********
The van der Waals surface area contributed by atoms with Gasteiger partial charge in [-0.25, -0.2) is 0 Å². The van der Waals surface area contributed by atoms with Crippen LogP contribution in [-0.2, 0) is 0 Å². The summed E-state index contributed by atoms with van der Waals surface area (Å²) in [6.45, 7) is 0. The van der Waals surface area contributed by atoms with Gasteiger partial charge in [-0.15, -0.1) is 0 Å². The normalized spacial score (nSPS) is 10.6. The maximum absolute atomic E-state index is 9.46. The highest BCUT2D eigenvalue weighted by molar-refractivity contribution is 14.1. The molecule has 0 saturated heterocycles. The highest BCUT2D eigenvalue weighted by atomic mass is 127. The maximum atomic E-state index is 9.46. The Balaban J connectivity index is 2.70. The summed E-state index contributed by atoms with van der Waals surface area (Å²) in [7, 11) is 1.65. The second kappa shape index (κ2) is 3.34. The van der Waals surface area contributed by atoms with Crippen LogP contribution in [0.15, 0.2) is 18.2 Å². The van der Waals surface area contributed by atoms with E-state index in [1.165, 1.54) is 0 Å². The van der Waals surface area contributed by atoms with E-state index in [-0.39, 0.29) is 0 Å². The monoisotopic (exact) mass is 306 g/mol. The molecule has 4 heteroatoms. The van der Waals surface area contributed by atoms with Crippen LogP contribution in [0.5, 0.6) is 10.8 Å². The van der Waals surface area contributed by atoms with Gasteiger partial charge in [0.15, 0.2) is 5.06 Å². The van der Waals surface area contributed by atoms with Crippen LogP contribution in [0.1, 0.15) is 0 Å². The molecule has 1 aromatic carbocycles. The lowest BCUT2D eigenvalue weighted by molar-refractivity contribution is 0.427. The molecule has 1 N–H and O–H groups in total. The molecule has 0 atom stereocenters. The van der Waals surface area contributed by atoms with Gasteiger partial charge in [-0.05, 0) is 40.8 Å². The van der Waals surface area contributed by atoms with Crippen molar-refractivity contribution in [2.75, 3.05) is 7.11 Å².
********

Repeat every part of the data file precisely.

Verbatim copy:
The van der Waals surface area contributed by atoms with Gasteiger partial charge in [-0.25, -0.2) is 0 Å². The van der Waals surface area contributed by atoms with Crippen LogP contribution in [-0.2, 0) is 0 Å². The summed E-state index contributed by atoms with van der Waals surface area (Å²) in [6.45, 7) is 0. The van der Waals surface area contributed by atoms with Gasteiger partial charge in [-0.15, -0.1) is 0 Å². The normalized spacial score (nSPS) is 10.6. The maximum absolute atomic E-state index is 9.46. The highest BCUT2D eigenvalue weighted by molar-refractivity contribution is 14.1. The molecule has 0 saturated heterocycles. The highest BCUT2D eigenvalue weighted by atomic mass is 127. The maximum atomic E-state index is 9.46. The Balaban J connectivity index is 2.70. The summed E-state index contributed by atoms with van der Waals surface area (Å²) in [7, 11) is 1.65. The second kappa shape index (κ2) is 3.34. The van der Waals surface area contributed by atoms with Crippen LogP contribution in [0.15, 0.2) is 18.2 Å². The van der Waals surface area contributed by atoms with E-state index in [1.165, 1.54) is 0 Å². The van der Waals surface area contributed by atoms with E-state index in [-0.39, 0.29) is 0 Å². The monoisotopic (exact) mass is 306 g/mol. The molecule has 4 heteroatoms. The van der Waals surface area contributed by atoms with Crippen LogP contribution in [0.5, 0.6) is 10.8 Å². The van der Waals surface area contributed by atoms with Gasteiger partial charge in [0.15, 0.2) is 5.06 Å². The van der Waals surface area contributed by atoms with Crippen LogP contribution in [0.1, 0.15) is 0 Å². The molecule has 1 aromatic carbocycles. The lowest BCUT2D eigenvalue weighted by molar-refractivity contribution is 0.427. The molecule has 1 N–H and O–H groups in total. The molecule has 0 atom stereocenters. The van der Waals surface area contributed by atoms with Gasteiger partial charge in [-0.05, 0) is 40.8 Å². The van der Waals surface area contributed by atoms with Crippen molar-refractivity contribution in [2.75, 3.05) is 7.11 Å².